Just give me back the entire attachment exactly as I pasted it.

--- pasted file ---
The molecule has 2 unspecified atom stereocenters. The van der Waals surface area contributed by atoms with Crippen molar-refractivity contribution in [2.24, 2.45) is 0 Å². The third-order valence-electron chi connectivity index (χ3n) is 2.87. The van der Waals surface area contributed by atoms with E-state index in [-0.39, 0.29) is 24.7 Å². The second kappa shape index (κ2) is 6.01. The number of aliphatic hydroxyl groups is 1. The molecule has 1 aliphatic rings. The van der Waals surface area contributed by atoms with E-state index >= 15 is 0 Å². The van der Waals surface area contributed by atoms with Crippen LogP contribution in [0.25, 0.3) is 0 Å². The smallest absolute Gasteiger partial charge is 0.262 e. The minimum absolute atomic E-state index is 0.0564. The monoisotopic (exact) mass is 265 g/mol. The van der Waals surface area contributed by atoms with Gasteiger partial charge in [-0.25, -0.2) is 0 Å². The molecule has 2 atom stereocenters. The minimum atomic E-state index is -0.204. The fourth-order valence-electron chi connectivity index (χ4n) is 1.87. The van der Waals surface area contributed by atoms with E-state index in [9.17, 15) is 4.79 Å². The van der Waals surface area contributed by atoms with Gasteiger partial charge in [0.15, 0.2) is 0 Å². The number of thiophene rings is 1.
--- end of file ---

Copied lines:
The molecule has 2 unspecified atom stereocenters. The van der Waals surface area contributed by atoms with Crippen molar-refractivity contribution in [2.24, 2.45) is 0 Å². The third-order valence-electron chi connectivity index (χ3n) is 2.87. The van der Waals surface area contributed by atoms with E-state index in [-0.39, 0.29) is 24.7 Å². The second kappa shape index (κ2) is 6.01. The number of aliphatic hydroxyl groups is 1. The molecule has 1 aliphatic rings. The van der Waals surface area contributed by atoms with E-state index >= 15 is 0 Å². The van der Waals surface area contributed by atoms with Crippen LogP contribution in [0.25, 0.3) is 0 Å². The smallest absolute Gasteiger partial charge is 0.262 e. The minimum absolute atomic E-state index is 0.0564. The monoisotopic (exact) mass is 265 g/mol. The van der Waals surface area contributed by atoms with Gasteiger partial charge in [-0.25, -0.2) is 0 Å². The molecule has 2 atom stereocenters. The minimum atomic E-state index is -0.204. The fourth-order valence-electron chi connectivity index (χ4n) is 1.87. The van der Waals surface area contributed by atoms with E-state index in [9.17, 15) is 4.79 Å². The van der Waals surface area contributed by atoms with Gasteiger partial charge in [0.15, 0.2) is 0 Å². The number of thiophene rings is 1.